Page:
Wednesday, May 22, 2013
Alaska Pilots Weigh the Risks, Benefits of Flying
For Danny Davidson, flying is more than a business; it’s a way of life—one he shares with hundreds of other Alaskans.
"I think the word is getting out more and more that if you go to Alaska and you don't go flightseeing, you really didn't see very much,” said Danny Davidson, leaning against his floatplane on the shore of Lake Hood.
Davidson is a 29-year member of the Iditarod Air Force, a volunteer with the Christian Pilot’s Association and the owner of Davidson’s Aviation.
For him, flying is more than a business; it’s a way of life—one he shares with hundreds of other Alaskans.
Flying brings plenty of rewards: Davidson points to a picture of his family taped to the dashboard of his Cessna 185, and a journal where his clients memorialize the best parts of their trips.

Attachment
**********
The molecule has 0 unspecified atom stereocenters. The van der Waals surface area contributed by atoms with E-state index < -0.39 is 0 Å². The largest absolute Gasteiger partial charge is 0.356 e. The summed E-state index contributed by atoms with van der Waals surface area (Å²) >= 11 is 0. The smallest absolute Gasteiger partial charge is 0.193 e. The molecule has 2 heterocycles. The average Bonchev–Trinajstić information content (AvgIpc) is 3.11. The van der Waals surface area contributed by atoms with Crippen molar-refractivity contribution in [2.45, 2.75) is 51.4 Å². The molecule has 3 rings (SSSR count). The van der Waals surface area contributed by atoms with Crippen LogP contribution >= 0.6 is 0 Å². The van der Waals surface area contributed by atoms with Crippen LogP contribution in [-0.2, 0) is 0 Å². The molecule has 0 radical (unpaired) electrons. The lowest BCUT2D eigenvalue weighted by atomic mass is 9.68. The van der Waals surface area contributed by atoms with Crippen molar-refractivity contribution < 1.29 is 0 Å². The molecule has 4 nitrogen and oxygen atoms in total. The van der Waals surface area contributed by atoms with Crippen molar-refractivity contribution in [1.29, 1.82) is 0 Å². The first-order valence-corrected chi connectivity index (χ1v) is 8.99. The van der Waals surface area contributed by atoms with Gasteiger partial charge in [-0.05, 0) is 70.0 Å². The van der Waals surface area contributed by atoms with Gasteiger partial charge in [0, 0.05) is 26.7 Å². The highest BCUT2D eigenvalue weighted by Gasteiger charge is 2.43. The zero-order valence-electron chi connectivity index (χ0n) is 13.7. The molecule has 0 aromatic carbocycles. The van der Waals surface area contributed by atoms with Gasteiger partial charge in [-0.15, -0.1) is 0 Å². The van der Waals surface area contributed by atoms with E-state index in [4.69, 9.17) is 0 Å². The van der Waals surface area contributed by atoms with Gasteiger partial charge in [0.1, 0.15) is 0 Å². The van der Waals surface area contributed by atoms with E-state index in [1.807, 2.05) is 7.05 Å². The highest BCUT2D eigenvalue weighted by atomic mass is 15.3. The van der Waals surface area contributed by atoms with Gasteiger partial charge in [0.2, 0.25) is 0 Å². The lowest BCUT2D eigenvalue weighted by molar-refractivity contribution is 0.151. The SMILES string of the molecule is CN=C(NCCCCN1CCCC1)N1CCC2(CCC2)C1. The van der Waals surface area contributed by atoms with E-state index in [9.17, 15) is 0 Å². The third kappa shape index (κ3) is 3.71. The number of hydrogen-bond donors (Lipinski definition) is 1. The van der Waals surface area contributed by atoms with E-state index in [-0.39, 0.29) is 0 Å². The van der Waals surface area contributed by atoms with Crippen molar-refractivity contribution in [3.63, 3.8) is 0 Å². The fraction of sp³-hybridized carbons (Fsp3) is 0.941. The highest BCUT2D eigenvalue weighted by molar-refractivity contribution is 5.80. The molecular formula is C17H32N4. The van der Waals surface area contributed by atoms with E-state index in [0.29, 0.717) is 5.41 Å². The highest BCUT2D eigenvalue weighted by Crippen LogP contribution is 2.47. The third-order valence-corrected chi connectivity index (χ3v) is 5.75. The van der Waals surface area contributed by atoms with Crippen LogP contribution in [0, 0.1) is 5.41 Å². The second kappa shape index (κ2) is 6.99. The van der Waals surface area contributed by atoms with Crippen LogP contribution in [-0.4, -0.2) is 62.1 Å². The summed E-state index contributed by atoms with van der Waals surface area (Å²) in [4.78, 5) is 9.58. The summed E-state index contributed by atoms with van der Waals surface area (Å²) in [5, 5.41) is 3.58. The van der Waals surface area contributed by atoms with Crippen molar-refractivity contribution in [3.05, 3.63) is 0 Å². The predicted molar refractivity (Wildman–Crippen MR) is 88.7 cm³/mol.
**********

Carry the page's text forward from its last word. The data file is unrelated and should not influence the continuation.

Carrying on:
It also brings plenty of risks.
Davidson said he’s lost too many friends over the past year: A family killed in a midair collision over Amber Lake earlier this summer, and Terry Smith, the pilot lost in the same crash that killed former U.S. Sen. Ted Stevens last August.
"If you can imagine the pressure he's under,” said Davidson, describing Smith’s last flight. “He's got Sen. Ted Stevens and some big-wigs from GCI, and he's gonna tell them the weather's too bad or he's not a good enough pilot to take them fishing?"
But despite the losses, Davidson said people are still lining up to take off, and at the end of the day, the draw of the Alaska sky is as strong as ever.